The arguments against my campaign for a new royal yacht never held water
The Queen’s sadness over Britannia’s downgrade in 1997 is well known – but it’s less clear whether she wants a replacement. Over the past five years, several ministers have sidelined me in Parliament to tell me that we are wasting our time because of the lack of interest from the royal family.
It did not correspond to what I was told. For example, at a luncheon in 2012, the Duke of Edinburgh reportedly said that a replacement ship that could accommodate business leaders was a “very nice idea”.
So in 2017 I wrote Prince Philip to ask if this was the case. In a response from his private secretary, he said the issue of Britannia’s successor was “a matter of the SM government”.
This could explain why there was no mention of the Royal Family being involved in the Number 10 announcement. I suspect Buckingham Palace sees how news of the new flagship is received before they want to get involved publicly.
I hope the Palace can see how popular this new flagship will be, judging by readers who wrote to The Telegraph to express their support and the dozens of Tory MPs, led by Jake Berry and Craig Mackinlay, who have supported the campaign.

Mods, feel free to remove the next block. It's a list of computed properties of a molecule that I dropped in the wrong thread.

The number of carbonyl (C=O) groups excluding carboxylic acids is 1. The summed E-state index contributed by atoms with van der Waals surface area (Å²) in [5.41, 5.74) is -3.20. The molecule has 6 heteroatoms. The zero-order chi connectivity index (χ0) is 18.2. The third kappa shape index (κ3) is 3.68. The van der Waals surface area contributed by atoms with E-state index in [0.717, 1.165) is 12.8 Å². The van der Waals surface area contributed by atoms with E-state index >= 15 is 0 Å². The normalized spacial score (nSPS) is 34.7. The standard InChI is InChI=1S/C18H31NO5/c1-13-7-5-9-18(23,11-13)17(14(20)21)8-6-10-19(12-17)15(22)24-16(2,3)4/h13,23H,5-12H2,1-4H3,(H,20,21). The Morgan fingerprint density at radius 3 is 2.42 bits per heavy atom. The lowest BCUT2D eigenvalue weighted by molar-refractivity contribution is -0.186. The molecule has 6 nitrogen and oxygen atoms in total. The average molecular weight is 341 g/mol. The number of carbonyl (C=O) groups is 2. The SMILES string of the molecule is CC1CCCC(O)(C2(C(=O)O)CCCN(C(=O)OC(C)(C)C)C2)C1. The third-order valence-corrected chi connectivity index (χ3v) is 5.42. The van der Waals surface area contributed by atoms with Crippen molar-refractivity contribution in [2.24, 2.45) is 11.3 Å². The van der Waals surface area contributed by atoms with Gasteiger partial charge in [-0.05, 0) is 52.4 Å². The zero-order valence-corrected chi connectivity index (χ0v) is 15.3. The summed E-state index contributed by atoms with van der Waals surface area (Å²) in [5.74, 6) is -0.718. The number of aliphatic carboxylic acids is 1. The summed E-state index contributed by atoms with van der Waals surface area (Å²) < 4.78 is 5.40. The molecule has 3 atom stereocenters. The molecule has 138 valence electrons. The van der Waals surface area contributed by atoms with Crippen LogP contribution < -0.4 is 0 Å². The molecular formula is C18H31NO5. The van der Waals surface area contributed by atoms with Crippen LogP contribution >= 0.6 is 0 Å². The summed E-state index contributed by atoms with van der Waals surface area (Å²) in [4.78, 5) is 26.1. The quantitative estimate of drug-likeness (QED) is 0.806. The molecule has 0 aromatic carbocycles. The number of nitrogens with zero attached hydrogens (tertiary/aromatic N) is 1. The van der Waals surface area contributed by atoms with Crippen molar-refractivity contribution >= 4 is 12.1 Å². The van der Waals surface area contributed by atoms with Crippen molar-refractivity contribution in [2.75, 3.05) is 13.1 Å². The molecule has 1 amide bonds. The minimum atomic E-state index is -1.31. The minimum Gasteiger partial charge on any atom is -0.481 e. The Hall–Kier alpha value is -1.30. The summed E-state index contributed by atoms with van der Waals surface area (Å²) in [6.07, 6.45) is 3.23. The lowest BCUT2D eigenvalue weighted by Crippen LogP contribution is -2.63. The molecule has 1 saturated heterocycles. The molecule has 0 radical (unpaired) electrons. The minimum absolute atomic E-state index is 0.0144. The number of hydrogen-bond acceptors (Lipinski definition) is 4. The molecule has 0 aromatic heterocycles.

Of course, Labor MPs have remained largely silent. Sir Keir Starmer, their leader, missed a tip that did not lend his support to the campaign. It’s the kind of patriotic gesture that would appeal to his constituents lost in the sieges of northern England.
With construction on the new flagship starting next year, the new ship – possibly named after Prince Philip or even Britannia – could enter service as early as 2025.
In the official history of Britannia in 2003, the late Duke said that the decision not to replace Britannia in 1997 “marked the end of an unbroken line of Royal Yachts dating back to the reign of King Charles II”.
Mr Johnson – with backing from The Telegraph – is set to start righting this historic wrong, whether Twitter likes it or not.